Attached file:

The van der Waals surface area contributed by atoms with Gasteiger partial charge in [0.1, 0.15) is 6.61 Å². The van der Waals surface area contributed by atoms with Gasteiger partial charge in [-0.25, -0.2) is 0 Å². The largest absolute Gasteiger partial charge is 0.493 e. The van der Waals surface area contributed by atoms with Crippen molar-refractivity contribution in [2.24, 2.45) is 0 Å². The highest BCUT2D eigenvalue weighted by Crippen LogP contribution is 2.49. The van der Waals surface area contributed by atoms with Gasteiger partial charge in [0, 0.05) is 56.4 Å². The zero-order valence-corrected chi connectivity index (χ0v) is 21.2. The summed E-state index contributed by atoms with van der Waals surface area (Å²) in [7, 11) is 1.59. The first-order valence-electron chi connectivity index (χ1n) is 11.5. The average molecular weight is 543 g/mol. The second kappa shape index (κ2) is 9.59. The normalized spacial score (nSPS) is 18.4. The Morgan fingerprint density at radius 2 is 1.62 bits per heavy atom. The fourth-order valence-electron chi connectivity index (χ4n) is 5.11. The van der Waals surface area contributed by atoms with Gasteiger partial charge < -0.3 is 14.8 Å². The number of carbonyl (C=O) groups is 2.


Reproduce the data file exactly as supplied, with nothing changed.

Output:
The van der Waals surface area contributed by atoms with Gasteiger partial charge in [0.1, 0.15) is 6.61 Å². The van der Waals surface area contributed by atoms with Gasteiger partial charge in [-0.25, -0.2) is 0 Å². The largest absolute Gasteiger partial charge is 0.493 e. The van der Waals surface area contributed by atoms with Crippen molar-refractivity contribution in [2.24, 2.45) is 0 Å². The highest BCUT2D eigenvalue weighted by Crippen LogP contribution is 2.49. The van der Waals surface area contributed by atoms with Gasteiger partial charge in [0, 0.05) is 56.4 Å². The zero-order valence-corrected chi connectivity index (χ0v) is 21.2. The summed E-state index contributed by atoms with van der Waals surface area (Å²) in [7, 11) is 1.59. The first-order valence-electron chi connectivity index (χ1n) is 11.5. The average molecular weight is 543 g/mol. The second kappa shape index (κ2) is 9.59. The normalized spacial score (nSPS) is 18.4. The Morgan fingerprint density at radius 2 is 1.62 bits per heavy atom. The fourth-order valence-electron chi connectivity index (χ4n) is 5.11. The van der Waals surface area contributed by atoms with Gasteiger partial charge < -0.3 is 14.8 Å². The number of carbonyl (C=O) groups is 2.